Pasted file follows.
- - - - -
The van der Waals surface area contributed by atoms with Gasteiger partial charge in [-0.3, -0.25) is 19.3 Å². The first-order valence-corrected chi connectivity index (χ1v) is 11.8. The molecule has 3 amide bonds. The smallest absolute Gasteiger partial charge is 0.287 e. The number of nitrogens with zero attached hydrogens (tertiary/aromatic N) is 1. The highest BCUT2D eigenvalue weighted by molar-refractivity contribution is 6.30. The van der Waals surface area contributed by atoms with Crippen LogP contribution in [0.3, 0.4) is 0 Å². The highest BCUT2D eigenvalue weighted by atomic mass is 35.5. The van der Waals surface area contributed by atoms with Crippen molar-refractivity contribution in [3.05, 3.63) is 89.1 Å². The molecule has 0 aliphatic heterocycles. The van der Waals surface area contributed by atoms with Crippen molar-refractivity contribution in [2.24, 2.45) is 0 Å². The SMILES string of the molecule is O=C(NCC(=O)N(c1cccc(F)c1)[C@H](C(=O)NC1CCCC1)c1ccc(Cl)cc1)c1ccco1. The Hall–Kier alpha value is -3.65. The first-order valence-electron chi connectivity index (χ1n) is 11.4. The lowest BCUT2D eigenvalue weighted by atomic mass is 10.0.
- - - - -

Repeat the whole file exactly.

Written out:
The van der Waals surface area contributed by atoms with Gasteiger partial charge in [-0.3, -0.25) is 19.3 Å². The first-order valence-corrected chi connectivity index (χ1v) is 11.8. The molecule has 3 amide bonds. The smallest absolute Gasteiger partial charge is 0.287 e. The number of nitrogens with zero attached hydrogens (tertiary/aromatic N) is 1. The highest BCUT2D eigenvalue weighted by molar-refractivity contribution is 6.30. The van der Waals surface area contributed by atoms with Crippen LogP contribution in [0.3, 0.4) is 0 Å². The highest BCUT2D eigenvalue weighted by atomic mass is 35.5. The van der Waals surface area contributed by atoms with Crippen molar-refractivity contribution in [3.05, 3.63) is 89.1 Å². The molecule has 0 aliphatic heterocycles. The van der Waals surface area contributed by atoms with Crippen molar-refractivity contribution in [2.24, 2.45) is 0 Å². The SMILES string of the molecule is O=C(NCC(=O)N(c1cccc(F)c1)[C@H](C(=O)NC1CCCC1)c1ccc(Cl)cc1)c1ccco1. The Hall–Kier alpha value is -3.65. The first-order valence-electron chi connectivity index (χ1n) is 11.4. The lowest BCUT2D eigenvalue weighted by atomic mass is 10.0.